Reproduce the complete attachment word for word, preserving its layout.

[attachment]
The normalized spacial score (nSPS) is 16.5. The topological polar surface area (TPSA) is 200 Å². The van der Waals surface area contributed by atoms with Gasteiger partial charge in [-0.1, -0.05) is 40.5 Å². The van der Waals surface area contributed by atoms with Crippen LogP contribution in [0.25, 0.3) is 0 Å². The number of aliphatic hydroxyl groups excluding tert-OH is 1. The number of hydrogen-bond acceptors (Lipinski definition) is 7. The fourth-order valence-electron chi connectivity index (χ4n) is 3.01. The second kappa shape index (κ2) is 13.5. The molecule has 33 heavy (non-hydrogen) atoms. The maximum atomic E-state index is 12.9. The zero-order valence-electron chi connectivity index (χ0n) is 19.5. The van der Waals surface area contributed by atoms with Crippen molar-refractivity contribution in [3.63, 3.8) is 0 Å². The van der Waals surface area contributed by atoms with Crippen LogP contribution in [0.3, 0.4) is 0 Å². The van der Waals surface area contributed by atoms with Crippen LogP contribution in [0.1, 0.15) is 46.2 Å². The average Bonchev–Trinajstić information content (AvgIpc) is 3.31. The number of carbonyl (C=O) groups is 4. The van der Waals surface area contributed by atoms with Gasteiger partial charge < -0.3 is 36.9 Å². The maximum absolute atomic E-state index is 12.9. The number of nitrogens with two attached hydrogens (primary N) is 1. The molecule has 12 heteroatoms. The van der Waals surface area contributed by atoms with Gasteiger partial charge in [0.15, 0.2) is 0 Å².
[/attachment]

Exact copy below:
The normalized spacial score (nSPS) is 16.5. The topological polar surface area (TPSA) is 200 Å². The van der Waals surface area contributed by atoms with Gasteiger partial charge in [-0.1, -0.05) is 40.5 Å². The van der Waals surface area contributed by atoms with Crippen LogP contribution in [0.25, 0.3) is 0 Å². The number of aliphatic hydroxyl groups excluding tert-OH is 1. The number of hydrogen-bond acceptors (Lipinski definition) is 7. The fourth-order valence-electron chi connectivity index (χ4n) is 3.01. The second kappa shape index (κ2) is 13.5. The molecule has 33 heavy (non-hydrogen) atoms. The maximum atomic E-state index is 12.9. The zero-order valence-electron chi connectivity index (χ0n) is 19.5. The van der Waals surface area contributed by atoms with Crippen molar-refractivity contribution in [3.63, 3.8) is 0 Å². The van der Waals surface area contributed by atoms with Crippen LogP contribution in [0.3, 0.4) is 0 Å². The van der Waals surface area contributed by atoms with Crippen LogP contribution in [0.1, 0.15) is 46.2 Å². The average Bonchev–Trinajstić information content (AvgIpc) is 3.31. The number of carbonyl (C=O) groups is 4. The van der Waals surface area contributed by atoms with Gasteiger partial charge < -0.3 is 36.9 Å². The maximum absolute atomic E-state index is 12.9. The number of nitrogens with two attached hydrogens (primary N) is 1. The molecule has 12 heteroatoms. The van der Waals surface area contributed by atoms with Gasteiger partial charge in [0.15, 0.2) is 0 Å².